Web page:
Luke from Houston - (1:56) If the tree of the knowledge of good and evil places the option before humans of either receiving wisdom from God––on his terms in his way––or reinventing good and evil for themselves in a way that may be beneficial for them but dangerous for others, what does it mean practically to make that decision for yourself? How do biblical characters navigate the question, and how can we do that today?
Mitchell from Kansas - (10:55) I had a question regarding Genesis 3. After Adam and Eve take of the tree of the knowledge of good and evil, and they realize that they're naked, and they feel shame they cover themselves with leaves. And I might be grasping at straws, but what would it mean in the concept of trees for them to be covering themselves with things of trees, covering their shame with that?
Shannon from Toronto - (17:38) I have a question in regards to trees, specifically the fruit of the vine. I've noticed that there are a few mentions of the fruit of the vine, one with Noah being a husband and he drank the fruit of the vine. The Nazarene vow as well that says you're not supposed to eat anything off the vine. Also there was quite a bit of mention about the fruit of the vine as it also pertains to the blood of the grapes and how it also plays into the New Testament with the Lord's supper. I just wanted to get your take on that as it pertains to this topic of trees and the fruit with the tree.
Merryl from Maryland - (30:36) God created the earth and the dome over, and the earth separated everything and created order from chaos. Does that mean his original creation was chaos and that outside the garden was chaos and inside was order? Or does that mean that the whole place was ordered and when the first humans got exiled and brought the curse out into creation that they changed the order back into chaos? I'm trying to figure out if it was chaotic when they got there or if they brought chaos with them?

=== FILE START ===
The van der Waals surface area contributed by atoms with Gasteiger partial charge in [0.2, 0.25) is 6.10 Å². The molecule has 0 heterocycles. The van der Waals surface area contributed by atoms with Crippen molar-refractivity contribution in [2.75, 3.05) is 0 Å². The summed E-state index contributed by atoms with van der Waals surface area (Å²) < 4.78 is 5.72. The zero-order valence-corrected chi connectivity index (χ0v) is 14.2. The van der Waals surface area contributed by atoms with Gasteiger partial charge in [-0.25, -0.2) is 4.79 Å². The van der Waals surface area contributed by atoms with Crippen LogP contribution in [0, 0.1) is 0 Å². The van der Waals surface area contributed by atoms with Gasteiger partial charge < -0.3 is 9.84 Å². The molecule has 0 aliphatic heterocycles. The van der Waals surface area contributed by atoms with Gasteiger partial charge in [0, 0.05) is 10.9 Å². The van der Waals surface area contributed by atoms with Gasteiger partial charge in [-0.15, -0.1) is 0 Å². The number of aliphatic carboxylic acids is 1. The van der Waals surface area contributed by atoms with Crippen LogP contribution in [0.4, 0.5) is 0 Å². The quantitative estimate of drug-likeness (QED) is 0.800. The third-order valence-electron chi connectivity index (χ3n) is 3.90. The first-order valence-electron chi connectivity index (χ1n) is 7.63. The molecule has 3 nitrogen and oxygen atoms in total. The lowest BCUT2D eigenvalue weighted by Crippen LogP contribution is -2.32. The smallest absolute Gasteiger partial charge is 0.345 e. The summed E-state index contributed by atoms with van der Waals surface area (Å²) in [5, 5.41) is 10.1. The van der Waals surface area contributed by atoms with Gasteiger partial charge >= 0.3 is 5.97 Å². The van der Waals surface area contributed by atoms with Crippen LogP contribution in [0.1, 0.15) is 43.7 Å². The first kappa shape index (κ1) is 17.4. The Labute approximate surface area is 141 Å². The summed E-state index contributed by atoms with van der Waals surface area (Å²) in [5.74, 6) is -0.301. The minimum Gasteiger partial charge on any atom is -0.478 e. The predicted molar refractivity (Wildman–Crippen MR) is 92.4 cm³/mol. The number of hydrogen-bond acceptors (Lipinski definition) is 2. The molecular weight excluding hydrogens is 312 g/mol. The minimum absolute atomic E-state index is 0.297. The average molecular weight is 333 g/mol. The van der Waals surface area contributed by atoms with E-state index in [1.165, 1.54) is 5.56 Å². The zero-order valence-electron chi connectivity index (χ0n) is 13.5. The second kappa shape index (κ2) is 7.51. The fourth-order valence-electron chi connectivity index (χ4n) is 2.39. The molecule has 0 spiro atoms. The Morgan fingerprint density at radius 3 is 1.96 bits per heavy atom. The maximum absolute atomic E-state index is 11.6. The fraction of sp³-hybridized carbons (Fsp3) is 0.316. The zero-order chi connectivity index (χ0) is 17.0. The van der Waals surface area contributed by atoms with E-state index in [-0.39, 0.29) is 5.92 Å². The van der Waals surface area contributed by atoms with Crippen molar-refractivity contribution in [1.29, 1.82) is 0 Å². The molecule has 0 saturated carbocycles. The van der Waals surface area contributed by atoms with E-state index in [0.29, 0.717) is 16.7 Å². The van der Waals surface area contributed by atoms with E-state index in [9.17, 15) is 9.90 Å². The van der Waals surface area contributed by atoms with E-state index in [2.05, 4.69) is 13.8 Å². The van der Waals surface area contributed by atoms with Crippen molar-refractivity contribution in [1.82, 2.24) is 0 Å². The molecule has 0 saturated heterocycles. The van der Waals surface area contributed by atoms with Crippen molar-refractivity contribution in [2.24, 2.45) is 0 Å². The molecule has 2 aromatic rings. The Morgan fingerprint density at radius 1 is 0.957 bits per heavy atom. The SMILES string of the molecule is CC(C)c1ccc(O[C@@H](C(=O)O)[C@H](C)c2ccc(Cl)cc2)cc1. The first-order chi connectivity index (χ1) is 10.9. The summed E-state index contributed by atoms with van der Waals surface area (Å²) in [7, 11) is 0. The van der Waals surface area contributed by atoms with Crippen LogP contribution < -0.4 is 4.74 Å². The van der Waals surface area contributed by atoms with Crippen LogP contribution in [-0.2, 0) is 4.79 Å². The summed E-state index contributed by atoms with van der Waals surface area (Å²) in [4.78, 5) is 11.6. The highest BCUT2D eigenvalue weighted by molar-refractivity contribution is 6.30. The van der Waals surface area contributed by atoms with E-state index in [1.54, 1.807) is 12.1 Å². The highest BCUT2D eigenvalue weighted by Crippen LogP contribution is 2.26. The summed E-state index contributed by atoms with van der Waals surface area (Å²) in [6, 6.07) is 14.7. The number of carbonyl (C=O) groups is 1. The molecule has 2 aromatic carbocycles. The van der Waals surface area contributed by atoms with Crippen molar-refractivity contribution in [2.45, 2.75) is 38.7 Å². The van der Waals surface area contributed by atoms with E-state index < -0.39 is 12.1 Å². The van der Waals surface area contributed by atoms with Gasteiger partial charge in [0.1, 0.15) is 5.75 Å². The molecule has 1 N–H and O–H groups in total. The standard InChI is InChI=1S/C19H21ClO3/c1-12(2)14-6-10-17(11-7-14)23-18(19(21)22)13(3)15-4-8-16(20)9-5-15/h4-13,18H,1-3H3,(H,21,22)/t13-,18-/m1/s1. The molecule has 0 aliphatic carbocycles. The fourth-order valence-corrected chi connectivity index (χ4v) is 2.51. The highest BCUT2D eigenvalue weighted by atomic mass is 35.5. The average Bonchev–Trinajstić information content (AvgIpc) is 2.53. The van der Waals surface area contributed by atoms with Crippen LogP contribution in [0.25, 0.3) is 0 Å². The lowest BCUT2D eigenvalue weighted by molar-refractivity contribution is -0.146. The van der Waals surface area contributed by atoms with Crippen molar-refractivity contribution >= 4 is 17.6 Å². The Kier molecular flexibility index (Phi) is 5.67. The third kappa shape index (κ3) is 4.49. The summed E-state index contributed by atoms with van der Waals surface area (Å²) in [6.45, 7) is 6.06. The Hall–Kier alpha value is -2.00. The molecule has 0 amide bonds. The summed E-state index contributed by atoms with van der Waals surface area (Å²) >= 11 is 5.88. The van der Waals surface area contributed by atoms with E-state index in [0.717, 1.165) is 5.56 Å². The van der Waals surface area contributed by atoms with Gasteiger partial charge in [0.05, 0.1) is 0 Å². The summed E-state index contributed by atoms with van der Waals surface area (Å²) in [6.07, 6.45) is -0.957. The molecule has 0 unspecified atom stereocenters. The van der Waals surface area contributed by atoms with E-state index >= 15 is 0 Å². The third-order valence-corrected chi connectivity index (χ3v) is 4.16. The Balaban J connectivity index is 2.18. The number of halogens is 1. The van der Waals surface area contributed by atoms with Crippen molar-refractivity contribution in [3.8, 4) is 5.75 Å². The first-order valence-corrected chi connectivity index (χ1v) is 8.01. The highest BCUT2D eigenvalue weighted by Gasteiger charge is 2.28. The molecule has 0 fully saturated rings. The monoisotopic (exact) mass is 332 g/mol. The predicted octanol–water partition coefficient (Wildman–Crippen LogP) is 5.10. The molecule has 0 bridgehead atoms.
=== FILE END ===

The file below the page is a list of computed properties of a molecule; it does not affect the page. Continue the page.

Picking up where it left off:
Elena from Bulgaria - (43:48) In Genesis 21:33 after resolving an issue about a well with Abimelec, Abraham plants a tamarisk tree in Bethsheba, supposedly by the well. Is there any significance to the fact that he doesn't build an altar or a biller but plants a tree and specifically this type of tree, a tamarisk tree?
Darran from Washington - (46:55) My question has to do with the "humans are trees" idea. Ever since watching Tim's Year of Torah videos, Deuteronomy 20:19 has really intrigued me. Do you think the biblical authors are making a pun that is riffing off of the humans are trees theme from Genesis 1?
Peter from the Netherlands - (50:55) I was wondering if there's a connection between trees and high places and highly placed people. Because in the examples that you gave about people being like trees, it seems that there are always highly placed people involved. And also when someone is making a decision at the high place at the tree at the high place, it seems that these decisions do not just affect their own lives, but also the lives of many others.
Garrett from Tennessee - (53:09) My question is from the book of Esther. In the book of Esther there are gallows set up for Mordecai by this evil character Haman, and that word gallows is, from what I can tell, the only place translated "gallows." But I think it's interesting that this evil character thinks that he's going to do away with this righteous person and instead meets his death on this tree that is translated instead to gallows. So just want to get your thoughts on that.
Lauren from Dallas - (56:19) One tree that pops up in John 1:48 is when Jesus sees Nathanael under the fig tree. That has always perplexed me, and I have been wondering if there is significance there and if you could elaborate on that?
Resources: Jewish Apocalyptic and Apocalypticism by Dr. Crispin Fletcher-Louis
Show Music: Defender Instrumental: Tents
Show Produced by: Dan Gummel
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